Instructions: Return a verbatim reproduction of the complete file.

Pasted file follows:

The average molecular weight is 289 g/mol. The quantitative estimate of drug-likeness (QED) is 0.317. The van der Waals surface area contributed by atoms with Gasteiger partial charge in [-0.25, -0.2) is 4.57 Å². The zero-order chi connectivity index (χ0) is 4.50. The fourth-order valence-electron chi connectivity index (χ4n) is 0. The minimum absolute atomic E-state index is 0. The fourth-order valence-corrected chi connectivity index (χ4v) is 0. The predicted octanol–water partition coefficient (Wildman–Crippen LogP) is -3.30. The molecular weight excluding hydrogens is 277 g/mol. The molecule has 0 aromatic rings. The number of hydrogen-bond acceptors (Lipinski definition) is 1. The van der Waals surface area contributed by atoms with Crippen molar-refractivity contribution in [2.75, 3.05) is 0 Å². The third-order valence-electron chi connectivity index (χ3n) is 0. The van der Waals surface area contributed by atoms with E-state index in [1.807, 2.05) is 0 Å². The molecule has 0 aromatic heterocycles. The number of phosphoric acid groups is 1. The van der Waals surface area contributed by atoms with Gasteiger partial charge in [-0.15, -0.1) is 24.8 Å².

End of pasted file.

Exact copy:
The average molecular weight is 289 g/mol. The quantitative estimate of drug-likeness (QED) is 0.317. The van der Waals surface area contributed by atoms with Gasteiger partial charge in [-0.25, -0.2) is 4.57 Å². The zero-order chi connectivity index (χ0) is 4.50. The fourth-order valence-electron chi connectivity index (χ4n) is 0. The minimum absolute atomic E-state index is 0. The fourth-order valence-corrected chi connectivity index (χ4v) is 0. The predicted octanol–water partition coefficient (Wildman–Crippen LogP) is -3.30. The molecular weight excluding hydrogens is 277 g/mol. The molecule has 0 aromatic rings. The number of hydrogen-bond acceptors (Lipinski definition) is 1. The van der Waals surface area contributed by atoms with Crippen molar-refractivity contribution in [2.75, 3.05) is 0 Å². The third-order valence-electron chi connectivity index (χ3n) is 0. The van der Waals surface area contributed by atoms with E-state index in [1.807, 2.05) is 0 Å². The molecule has 0 aromatic heterocycles. The number of phosphoric acid groups is 1. The van der Waals surface area contributed by atoms with Gasteiger partial charge in [-0.15, -0.1) is 24.8 Å².